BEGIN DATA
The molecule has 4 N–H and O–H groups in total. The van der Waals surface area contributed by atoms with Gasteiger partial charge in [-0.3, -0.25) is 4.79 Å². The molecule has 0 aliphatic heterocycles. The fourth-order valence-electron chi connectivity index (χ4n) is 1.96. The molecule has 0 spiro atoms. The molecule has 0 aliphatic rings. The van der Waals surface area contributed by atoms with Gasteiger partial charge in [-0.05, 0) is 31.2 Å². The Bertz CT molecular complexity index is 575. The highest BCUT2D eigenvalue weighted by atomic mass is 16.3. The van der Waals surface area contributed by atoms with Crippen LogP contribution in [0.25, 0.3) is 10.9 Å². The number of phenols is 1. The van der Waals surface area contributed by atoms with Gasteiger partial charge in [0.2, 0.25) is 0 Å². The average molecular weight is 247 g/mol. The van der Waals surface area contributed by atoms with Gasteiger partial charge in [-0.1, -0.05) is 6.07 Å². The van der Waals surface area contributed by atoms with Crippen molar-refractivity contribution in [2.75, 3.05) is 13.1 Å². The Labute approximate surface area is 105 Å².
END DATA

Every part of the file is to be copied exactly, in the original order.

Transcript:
The molecule has 4 N–H and O–H groups in total. The van der Waals surface area contributed by atoms with Gasteiger partial charge in [-0.3, -0.25) is 4.79 Å². The molecule has 0 aliphatic heterocycles. The fourth-order valence-electron chi connectivity index (χ4n) is 1.96. The molecule has 0 spiro atoms. The molecule has 0 aliphatic rings. The van der Waals surface area contributed by atoms with Gasteiger partial charge in [-0.05, 0) is 31.2 Å². The Bertz CT molecular complexity index is 575. The highest BCUT2D eigenvalue weighted by atomic mass is 16.3. The van der Waals surface area contributed by atoms with Crippen LogP contribution in [0.25, 0.3) is 10.9 Å². The number of phenols is 1. The van der Waals surface area contributed by atoms with Gasteiger partial charge in [0.2, 0.25) is 0 Å². The average molecular weight is 247 g/mol. The van der Waals surface area contributed by atoms with Gasteiger partial charge in [-0.1, -0.05) is 6.07 Å². The van der Waals surface area contributed by atoms with Crippen molar-refractivity contribution in [2.75, 3.05) is 13.1 Å². The Labute approximate surface area is 105 Å².